All of that was laid to rest with Tumbled (and I can’t tell you more other than to say it’s on my highly recommended list, but ya gotta read book 1 first—it is what it is).
For fans of historical fiction and romance, Ava March’s London Legal series is hard to beat. I started out with book 3 Convincing the Secretary (it was fine, not quite standalone but no problem figuring out what was going on). I’ve since read Convincing Arthur and Convincing Leopold, and in all cases I delighted in intelligent writing, finely honed characterizations, authentic historic details—including dialog (no modernisms to spoil the atmosphere!)—and some panty-wetting sexual restraint that made foreplay sweat-on-brow intense. These all pushed my highly recommended buttons.
I don’t often offer up a purely literary work of fiction, mostly because so many are pretentious and suitable more for deconstruction in Eng. Lit. 501 than for reading for pleasure. In a word, far too many are “unreadable.”
Yes, I did just say that.
What Belong to You is a debut novel capturing a microcosm of alienation and self-indulgence that takes place in post-Soviet Bulgaria, featuring an unnamed narrator and the character of Mitka around whom events transpire and spin in and out of control. Mitka is, in fact, the only one for whom the author deigns to identify completely—by appellation, by motivation, by circumstance, and by coincidence as the fulcrum upon which teeters an incisive deconstruction of a society and culture in disarray.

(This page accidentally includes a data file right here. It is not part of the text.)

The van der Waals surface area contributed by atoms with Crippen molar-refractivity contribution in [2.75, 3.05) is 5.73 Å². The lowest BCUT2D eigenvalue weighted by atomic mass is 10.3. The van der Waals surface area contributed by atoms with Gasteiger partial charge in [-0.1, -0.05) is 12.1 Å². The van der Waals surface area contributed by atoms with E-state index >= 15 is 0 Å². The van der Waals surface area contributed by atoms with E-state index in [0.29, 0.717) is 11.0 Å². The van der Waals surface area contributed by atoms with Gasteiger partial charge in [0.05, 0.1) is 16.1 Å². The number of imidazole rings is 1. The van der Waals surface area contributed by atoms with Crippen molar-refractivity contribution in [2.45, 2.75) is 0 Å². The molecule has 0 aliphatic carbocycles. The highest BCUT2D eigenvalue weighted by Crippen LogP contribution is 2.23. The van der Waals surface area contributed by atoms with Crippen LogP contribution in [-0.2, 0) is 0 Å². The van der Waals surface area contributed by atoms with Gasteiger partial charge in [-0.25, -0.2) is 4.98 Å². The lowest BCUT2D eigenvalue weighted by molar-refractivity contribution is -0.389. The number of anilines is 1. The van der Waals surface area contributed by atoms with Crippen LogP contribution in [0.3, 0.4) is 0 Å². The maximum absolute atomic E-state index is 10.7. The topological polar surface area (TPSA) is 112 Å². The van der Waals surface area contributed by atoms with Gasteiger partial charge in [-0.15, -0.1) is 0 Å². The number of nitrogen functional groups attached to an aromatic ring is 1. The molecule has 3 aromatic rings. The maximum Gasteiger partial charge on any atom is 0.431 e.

It’s an intimate portrait, not of being gay, but rather of being flotsam in a society that devalues the individual in favor of the collective, while at the same time turning a blind eye toward all self-destructive behaviors and the dysfunction it brings to every level of intimacy and social interaction.
Mitka is at once naive, cunning, manipulative, sorrowful and childlike. Why he captures the particular attention of the American narrator is never entirely clear (especially to the narrator), but obsession isn’t always straightforward, and saying the heart wants what it wants barely touches the surface of how their relationship evolves from the tawdry hook-ups in dicey restrooms to a level of obligation we’d be hard pressed to explain to other Americans but is, in fact, the norm in that social milieu.
Yes, being gay in Bulgaria (or anywhere in the Eastern Bloc) carries the same penalties we see and hear about in current day Russia, but here it takes on an import that goes beyond the state and strikes at the heart of how we define our inner selves in a power vacuum where consequences move beyond the abstract and strike hard at what it means to be human.